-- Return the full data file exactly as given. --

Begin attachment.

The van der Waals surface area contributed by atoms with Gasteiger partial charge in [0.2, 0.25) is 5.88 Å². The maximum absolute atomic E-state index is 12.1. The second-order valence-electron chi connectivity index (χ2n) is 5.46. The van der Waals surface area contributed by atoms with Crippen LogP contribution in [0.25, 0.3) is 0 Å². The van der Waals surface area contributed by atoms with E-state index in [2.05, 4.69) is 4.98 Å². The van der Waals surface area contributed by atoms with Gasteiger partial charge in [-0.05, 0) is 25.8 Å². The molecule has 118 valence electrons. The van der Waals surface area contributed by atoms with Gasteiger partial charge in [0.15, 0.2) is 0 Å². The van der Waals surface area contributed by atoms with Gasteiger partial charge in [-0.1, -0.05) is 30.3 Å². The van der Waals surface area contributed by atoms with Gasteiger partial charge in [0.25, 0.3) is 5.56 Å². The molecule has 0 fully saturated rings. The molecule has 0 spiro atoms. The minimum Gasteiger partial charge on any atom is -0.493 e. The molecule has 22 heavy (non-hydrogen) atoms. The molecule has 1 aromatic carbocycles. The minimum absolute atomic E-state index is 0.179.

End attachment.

The van der Waals surface area contributed by atoms with Gasteiger partial charge in [0.2, 0.25) is 5.88 Å². The maximum absolute atomic E-state index is 12.1. The second-order valence-electron chi connectivity index (χ2n) is 5.46. The van der Waals surface area contributed by atoms with Crippen LogP contribution in [0.25, 0.3) is 0 Å². The van der Waals surface area contributed by atoms with E-state index in [2.05, 4.69) is 4.98 Å². The van der Waals surface area contributed by atoms with Gasteiger partial charge in [-0.05, 0) is 25.8 Å². The molecule has 118 valence electrons. The van der Waals surface area contributed by atoms with Gasteiger partial charge in [0.15, 0.2) is 0 Å². The van der Waals surface area contributed by atoms with Gasteiger partial charge in [-0.1, -0.05) is 30.3 Å². The van der Waals surface area contributed by atoms with Gasteiger partial charge in [0.25, 0.3) is 5.56 Å². The molecule has 0 fully saturated rings. The molecule has 0 spiro atoms. The minimum Gasteiger partial charge on any atom is -0.493 e. The molecule has 22 heavy (non-hydrogen) atoms. The molecule has 1 aromatic carbocycles. The minimum absolute atomic E-state index is 0.179.